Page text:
China's top leader held his first live online chat with netizens on Friday, telling them divergent voices could be heard in the country.
After inspecting the People's Daily, the mouthpiece of the Communist Party of China (CPC), President Hu Jintao, who said he sometimes found time to surf the web, chatted online at people.com.cn, the Internet arm of the daily newspaper.
Hu said in his chat with netizens, "I try to know through the Internet what people are concerned about and what they think (on a wide range of topics)."
"I'm willing to get an idea on people's complaints of and proposals to the work of our Party and the government," Hu said.
China now has the world's largest online population of more than 221 million, most of whom are educated and living in cities. People are remarkably less dependent on traditional news media and find new ways to satisfy their information and entertainment appetite.
Speaking of the CPC's credo of "putting people first and exercising governance for the people," Hu, also general secretary of the CPC Central Committee, said it is "important to garner national wisdom by hearing opinions from the people."
"The Internet is an important space to know about people's thoughts," said the president, who revealed that the BBS of people.com.cn was his must-visit while surfing on the web.
The BBS Hu mentioned is the Qiangguo Forum, with the literal meaning in Chinese of "powering the nation". The virtual reality forum was initiated by netizens to express anger at the U.S.-led NATO forces bombing of the Chinese Embassy in Belgrade in 1999. Since then, the forum has been one of the most popular venues for netizens to voice their individual opinions.
Hu's emphasis on the Internet as a channel of communication between people and the government echoed his speech at a meeting of the Political Bureau of the CPC Central Committee at the beginning of the year. "How well we use the Internet will decide the information security and, ultimately, long-term effective governance and national security," he said.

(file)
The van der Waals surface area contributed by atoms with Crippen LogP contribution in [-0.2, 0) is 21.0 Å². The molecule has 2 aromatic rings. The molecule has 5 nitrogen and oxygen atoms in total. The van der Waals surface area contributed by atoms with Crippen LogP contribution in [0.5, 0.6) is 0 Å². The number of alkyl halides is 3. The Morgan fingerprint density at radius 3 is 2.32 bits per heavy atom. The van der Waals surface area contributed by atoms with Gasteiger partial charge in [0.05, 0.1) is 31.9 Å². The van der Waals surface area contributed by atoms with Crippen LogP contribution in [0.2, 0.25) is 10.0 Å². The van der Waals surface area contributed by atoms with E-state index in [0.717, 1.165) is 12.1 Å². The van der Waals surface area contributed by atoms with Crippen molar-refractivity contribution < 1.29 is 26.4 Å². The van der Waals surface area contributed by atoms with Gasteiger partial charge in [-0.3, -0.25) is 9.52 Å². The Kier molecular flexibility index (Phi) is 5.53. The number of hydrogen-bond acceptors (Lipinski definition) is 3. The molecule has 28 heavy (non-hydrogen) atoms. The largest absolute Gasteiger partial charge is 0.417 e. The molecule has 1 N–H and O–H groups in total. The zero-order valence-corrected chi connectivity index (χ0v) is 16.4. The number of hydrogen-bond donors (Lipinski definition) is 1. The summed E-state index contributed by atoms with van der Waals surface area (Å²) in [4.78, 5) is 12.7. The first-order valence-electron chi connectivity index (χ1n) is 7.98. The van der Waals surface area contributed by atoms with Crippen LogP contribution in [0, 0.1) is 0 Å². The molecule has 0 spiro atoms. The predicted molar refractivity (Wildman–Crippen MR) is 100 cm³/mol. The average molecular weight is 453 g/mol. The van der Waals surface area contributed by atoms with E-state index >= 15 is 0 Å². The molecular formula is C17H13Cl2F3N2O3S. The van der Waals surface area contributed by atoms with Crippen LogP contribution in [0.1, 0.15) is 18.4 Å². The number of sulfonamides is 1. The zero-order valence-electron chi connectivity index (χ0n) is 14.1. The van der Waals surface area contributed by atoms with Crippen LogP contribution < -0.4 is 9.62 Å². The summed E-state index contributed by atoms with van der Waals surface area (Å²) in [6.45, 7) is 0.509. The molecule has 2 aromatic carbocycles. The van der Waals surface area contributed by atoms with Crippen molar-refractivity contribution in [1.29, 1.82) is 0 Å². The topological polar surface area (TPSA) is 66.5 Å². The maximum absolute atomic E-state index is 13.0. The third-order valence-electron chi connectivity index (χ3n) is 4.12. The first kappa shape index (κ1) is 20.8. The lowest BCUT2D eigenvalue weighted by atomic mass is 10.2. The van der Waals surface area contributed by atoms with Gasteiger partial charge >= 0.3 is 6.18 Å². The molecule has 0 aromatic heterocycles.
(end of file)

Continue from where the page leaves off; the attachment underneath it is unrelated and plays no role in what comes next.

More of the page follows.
The stance of China's top leadership assured people that no voice would be ignored.
After the leading news portal notified surfers of Hu's online chat, questions flooded in, which triggered a temporary web jam due to too many simultaneous visits.
Questions covered the jitters of individual investors about the stock exchange downturn, corruption, retail prices, mainland-Taiwan relations, the Beijing Olympics and the pension system. One posting even asked for the president's email address.
Hu's four-minute live chat with netizens highlighted recent efforts of the government to directly contact the people.
Premier Wen Jiabao said at a high-profile news conference that he often got to know people's concerns through websites. Another leading news portal, xinhuanet.com even kicked off a bulletin soliciting questions for the premier during the annual legislature session in March 2008.
Leading legislators and ministers, including former Foreign Minister Li Zhaoxing, were invited to chat online.
One prominent communication scholar Yin Yungong said, "The Chinese leadership shows more confidence and open-mindedness as well as their resolve to adopt people-oriented politics".